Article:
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What Gets Lost as Little Leagues Get Smaller

On a windy April Saturday in Hamden, Connecticut, where I live, I watched a blur of kids test their baseball skills, in preparation for the Little League season. My son was among them; I’d volunteered to be a coach this year. On the following Monday evening, I was to join the other coaches to pick the teams.

I’d had one previous experience with the drafting of players. In 2011, while writing a book about the inner life of an N.F.L. team, I’d watched the New York Jets prepare for the draft. That year, Jets scouts traversed the country, observing and meeting college players and talking with coaches, professors, acquaintances, and sometimes law enforcement. They prepared five thousand thick reports on twelve hundred prospects, searching for hidden truths and the secrets of young souls, overvaluing those things that they most valued about themselves, and crossing their fingers.

In Hamden, my “scouting notes” were on the level of “fast” and “fun.” Hoping to elevate my drafting acumen before Monday night, I went home and called some of my old subjects from the Jets for advice. The former Jets general manager Mike Tannenbaum, who now runs a football think tank that he founded, warned, preëmptively, “You’re gonna go with your heart instead of your head.” The team’s former defensive coördinator Mike Pettine, who later became the head coach of the Cleveland Browns, said, “Pick kids that love baseball—not playing because of Dad. Avoid kids with overly involved parents.” Anthony Lynn, a running-backs coach who subsequently spent several years as the head coach of the San Diego Chargers, recalled his own “Friday Night Lights” childhood as a star athlete in small-town Texas, where his closest friend was named Rocky. Lynn made it clear that he still held it against his town’s Little League that he and Rocky had not been teammates. “White Sox drafted me,” Lynn said. “Astros took him. I was in tears. First draft we ever had in our town. We showed up outside the school. Everybody was waiting. Afterward, we were bawling. Lot of crying.” Lynn had very specific counsel. “You draft team chemistry,” he said. “I was hell on the White Sox coach that year. I wouldn’t pitch”—that is, until his coach’s wife brought baked goods one day. “She won me over with brownies,” he said. “We made the playoffs. I pitched and talked shit to my best friend, Rocky, the whole time!”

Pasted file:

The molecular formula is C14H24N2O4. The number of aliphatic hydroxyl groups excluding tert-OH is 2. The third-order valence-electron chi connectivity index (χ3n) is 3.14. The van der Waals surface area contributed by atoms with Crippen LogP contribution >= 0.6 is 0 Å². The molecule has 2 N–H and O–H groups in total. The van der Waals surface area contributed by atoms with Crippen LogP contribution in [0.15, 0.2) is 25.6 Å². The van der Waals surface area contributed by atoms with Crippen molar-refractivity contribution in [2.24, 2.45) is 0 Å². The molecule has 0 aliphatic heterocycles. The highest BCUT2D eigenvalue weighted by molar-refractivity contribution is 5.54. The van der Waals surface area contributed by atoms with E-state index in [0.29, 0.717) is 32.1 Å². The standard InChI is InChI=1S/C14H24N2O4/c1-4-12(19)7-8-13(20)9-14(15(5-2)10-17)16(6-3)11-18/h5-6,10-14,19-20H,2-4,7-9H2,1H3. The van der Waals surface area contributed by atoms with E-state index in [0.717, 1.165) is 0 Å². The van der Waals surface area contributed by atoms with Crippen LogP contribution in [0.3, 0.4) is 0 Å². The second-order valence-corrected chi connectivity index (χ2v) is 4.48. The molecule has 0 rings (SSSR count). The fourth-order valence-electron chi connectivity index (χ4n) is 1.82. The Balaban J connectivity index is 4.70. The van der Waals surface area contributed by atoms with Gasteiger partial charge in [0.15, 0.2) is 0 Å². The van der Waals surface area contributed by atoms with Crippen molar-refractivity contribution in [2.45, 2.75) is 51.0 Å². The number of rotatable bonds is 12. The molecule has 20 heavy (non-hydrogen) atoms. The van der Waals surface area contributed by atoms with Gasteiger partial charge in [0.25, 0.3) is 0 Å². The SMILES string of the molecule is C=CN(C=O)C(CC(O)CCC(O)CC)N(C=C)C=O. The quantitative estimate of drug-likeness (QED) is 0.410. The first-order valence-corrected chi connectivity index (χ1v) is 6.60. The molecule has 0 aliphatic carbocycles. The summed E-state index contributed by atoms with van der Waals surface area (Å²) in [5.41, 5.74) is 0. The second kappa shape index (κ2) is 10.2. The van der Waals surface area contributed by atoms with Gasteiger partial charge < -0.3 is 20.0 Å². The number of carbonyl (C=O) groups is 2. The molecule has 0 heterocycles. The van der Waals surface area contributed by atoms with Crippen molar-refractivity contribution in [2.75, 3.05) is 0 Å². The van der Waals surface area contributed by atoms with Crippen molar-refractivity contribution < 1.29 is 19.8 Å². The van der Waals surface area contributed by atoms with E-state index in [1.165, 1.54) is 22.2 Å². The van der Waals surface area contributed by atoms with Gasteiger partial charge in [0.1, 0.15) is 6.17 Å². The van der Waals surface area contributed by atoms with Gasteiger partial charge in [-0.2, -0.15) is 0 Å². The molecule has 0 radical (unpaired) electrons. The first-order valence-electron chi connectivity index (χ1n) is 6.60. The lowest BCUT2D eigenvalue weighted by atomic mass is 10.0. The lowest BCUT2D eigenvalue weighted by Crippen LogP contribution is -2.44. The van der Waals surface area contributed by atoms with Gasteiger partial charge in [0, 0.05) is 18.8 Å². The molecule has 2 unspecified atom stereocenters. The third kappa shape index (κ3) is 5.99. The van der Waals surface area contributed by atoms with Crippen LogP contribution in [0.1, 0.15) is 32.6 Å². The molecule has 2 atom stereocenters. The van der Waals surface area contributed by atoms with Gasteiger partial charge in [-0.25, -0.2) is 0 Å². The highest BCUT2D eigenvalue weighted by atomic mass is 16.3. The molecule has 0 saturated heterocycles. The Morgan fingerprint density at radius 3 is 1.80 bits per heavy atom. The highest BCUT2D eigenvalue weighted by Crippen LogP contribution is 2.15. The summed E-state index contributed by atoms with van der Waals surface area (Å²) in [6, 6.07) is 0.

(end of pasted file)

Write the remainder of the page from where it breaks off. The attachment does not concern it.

Listening to Lynn reminisce in this way brought back to me similarly atmospheric features of my own years in uniform, growing up in New Haven—not quite the baseball itself so much as surprising things people said and did at the games. There was the batter who religiously crossed himself before he hit, leading one pitcher to do the same, just so they were even. The way we talked more at school in anticipation of upcoming games than we did after the score was decided. The interesting-sounding businesses—a hot-dog wholesaler, a tropical-fish store, a carting company—that sponsored teams, lending them a mystique that made us, at eleven and twelve, feel halfway complicit in their missions. The distinctive ways people found to wear their uniforms. (The best player in our league kept one pant leg high up, at his knee, the other lower, at his shin, and soon others adopted the fashion.) The kid who borrowed my prized new wooden bat and immediately broke it, while hitting a single. Later, he approached me, and I expected him to apologize, but instead he said, “If the bat had been better, I would have hit a home run.”

I’d grown up with a single mom, and I used to notice all the dads in the stands watching their sons play. Mostly, we kids knew our neighborhoods. But, through baseball, I met kids whom I otherwise wouldn’t have, kids from all over New Haven. The games opened up the city, revealed how things and people were.